Memphis-made comedy was 'labor of love'

Christian Walker is an out-and-proud New Yorker who returns to his Volunteer State small hometown in the made-in-Memphis movie 'Tennessee Queer.'

Photo courtesy of Mark Jones

Christian Walker is an out-and-proud New Yorker who returns to his Volunteer State small hometown in the made-in-Memphis movie "Tennessee Queer."

"Tennessee Queer" is the somewhat provocative title of the new comedy by Memphis filmmaker Mark Jones.

The movie — which screens Tuesday night at the Malco Paradiso — tells the story of Jason Potts (Christian Walker), an out-and-proud but soft-spoken New York librarian who becomes mixed up in politics, religion and family drama after a series of farcical complications cast him as the organizer of the first Gay Pride parade in his small, conservative Volunteer State hometown.

The film arrives at a time when the Memphis City Council is pondering whether to include "sexual orientation" in a proposed nondiscrimination ordinance. A similar debate over same-sex marriage has been heard during the U.S. presidential campaign.

But if current events add a certain urgency to the message and content of "Tennessee Queer," the film itself is almost old-fashioned in its approach to comedy and screen sexuality.

Unlike many of Hollywood's recent so-called romantic comedies or the farces aimed at gay film-festival audiences, "Tennessee Queer" contains no nudity, sex scenes or extreme vulgarity. It's closer in sensibility to a naughty 1970s sitcom — think "Three's Company" — than to a Judd Apatow production.

If three's company, what's a couple of dozen? According to the credits, the director of "Tennessee Queer" is one "Earl C. Goshorn." The name, in fact, is a fiction — an acknowledgment that though the movie was conceived and written by Jones, the finished film is the product of a small army of collaborators that included many of Memphis' most active filmmakers and actors.

"The universe has a way of working things out," Jason's boyfriend (Jerre Dye) tells him. The line is echoed later by an ambitious, intolerant politician (a truly hilarious Billie Worley), who remarks: "The Lord has a way of making things right." As expressed in Jones' script, this hopeful philosophy proved prophetic when Jones became ill early in the shooting of "Tennessee Queer" in the fall of 2011.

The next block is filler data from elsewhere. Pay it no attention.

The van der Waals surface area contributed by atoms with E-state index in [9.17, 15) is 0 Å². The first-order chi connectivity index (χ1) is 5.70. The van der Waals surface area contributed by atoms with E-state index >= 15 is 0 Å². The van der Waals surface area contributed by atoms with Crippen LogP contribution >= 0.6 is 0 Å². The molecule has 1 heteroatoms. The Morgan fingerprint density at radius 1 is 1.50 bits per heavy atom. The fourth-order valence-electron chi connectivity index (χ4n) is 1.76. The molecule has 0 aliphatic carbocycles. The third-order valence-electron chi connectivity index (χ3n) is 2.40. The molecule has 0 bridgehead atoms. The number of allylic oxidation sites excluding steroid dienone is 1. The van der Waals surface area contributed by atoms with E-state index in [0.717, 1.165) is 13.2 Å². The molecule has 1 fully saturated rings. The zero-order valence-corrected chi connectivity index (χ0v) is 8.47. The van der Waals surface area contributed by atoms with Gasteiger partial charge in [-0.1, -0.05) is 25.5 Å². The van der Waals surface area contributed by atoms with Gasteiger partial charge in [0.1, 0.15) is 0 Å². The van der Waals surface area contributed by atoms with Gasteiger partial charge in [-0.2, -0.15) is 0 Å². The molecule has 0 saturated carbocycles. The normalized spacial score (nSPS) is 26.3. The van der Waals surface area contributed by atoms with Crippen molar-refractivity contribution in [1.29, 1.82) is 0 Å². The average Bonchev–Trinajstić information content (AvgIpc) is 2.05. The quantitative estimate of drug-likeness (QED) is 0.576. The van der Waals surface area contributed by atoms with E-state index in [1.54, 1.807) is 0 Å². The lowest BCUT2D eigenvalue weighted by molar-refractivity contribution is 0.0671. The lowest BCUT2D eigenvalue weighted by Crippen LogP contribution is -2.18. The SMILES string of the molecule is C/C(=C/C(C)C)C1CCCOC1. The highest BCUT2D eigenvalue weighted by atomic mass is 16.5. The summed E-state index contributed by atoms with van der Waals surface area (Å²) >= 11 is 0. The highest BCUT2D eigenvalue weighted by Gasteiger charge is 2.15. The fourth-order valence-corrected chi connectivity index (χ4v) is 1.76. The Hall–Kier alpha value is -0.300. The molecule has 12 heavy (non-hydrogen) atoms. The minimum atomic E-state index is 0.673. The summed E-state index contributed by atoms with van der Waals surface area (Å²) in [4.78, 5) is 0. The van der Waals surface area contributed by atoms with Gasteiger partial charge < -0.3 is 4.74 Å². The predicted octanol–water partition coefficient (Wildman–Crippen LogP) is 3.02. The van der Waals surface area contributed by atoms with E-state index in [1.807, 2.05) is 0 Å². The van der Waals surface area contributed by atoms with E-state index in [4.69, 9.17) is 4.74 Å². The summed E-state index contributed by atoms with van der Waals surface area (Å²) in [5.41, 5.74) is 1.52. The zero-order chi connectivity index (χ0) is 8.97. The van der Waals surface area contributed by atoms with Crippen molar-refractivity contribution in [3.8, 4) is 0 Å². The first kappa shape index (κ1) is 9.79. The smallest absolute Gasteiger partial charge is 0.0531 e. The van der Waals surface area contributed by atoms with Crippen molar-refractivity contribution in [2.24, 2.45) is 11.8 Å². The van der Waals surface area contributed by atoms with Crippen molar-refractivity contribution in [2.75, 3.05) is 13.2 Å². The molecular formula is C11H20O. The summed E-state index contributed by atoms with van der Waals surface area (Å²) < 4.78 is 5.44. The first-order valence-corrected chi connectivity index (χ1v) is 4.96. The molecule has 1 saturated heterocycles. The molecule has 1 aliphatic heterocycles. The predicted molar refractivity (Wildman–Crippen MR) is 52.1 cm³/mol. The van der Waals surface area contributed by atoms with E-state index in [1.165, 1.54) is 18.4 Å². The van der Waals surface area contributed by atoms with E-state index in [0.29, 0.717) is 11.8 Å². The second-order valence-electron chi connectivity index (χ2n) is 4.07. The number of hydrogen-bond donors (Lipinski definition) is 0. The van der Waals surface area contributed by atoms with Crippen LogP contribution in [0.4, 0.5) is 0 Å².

To postpone or reschedule production might have killed the movie. So Ryan Parker, the film's director of photographer, took over as director for a while. Assistant director Sarah Fleming of Live From Memphis accepted some of Jones' producing responsibilities, as did production manager Shelly Gillette. Award-winning local director Morgan Jon Fox remained on set throughout the 20-day shoot, and other notable area filmmakers who participated behind or in front of the camera included G.B. Shannon, Edward Valibus Phillips and Chris McCoy.

The result was "a labor of love," Jones said. To acknowledge the labor as well as the love, the director's credit on the film is "Earl C. Goshorn": "Goshorn" is Jones' middle name; "Earl" is Parker's; and the middle initial stands for "crew."

"Tennessee Queer" is Jones' most fully realized work. "I thought I need to make a really good movie or just hang it up," said the 45-year-old filmmaker, who financed the movie, which was shot in Memphis. His enthusiasm has been validated by the comedy's film-festival success: So far, "Tennessee Queer" has been accepted into festivals in Philadelphia, Atlanta, Indianapolis and Durham and Asheville in North Carolina.

‘Tennessee Queer’

The premiere of the Memphis-made movie is at 6:30 and 9 p.m. Tuesday, at the Malco Paradiso, 584 S. Mendenhall. Tickets: $10, available in advance at brownpapertickets.com.

© 2012 Go Memphis. All rights reserved. This material may not be published, broadcast, rewritten or redistributed.

Comments » 0

Be the first to post a comment!

Want to participate in the conversation? Become a subscriber today. Subscribers can read and comment on any story, anytime. Non-subscribers will only be able to view comments on select stories.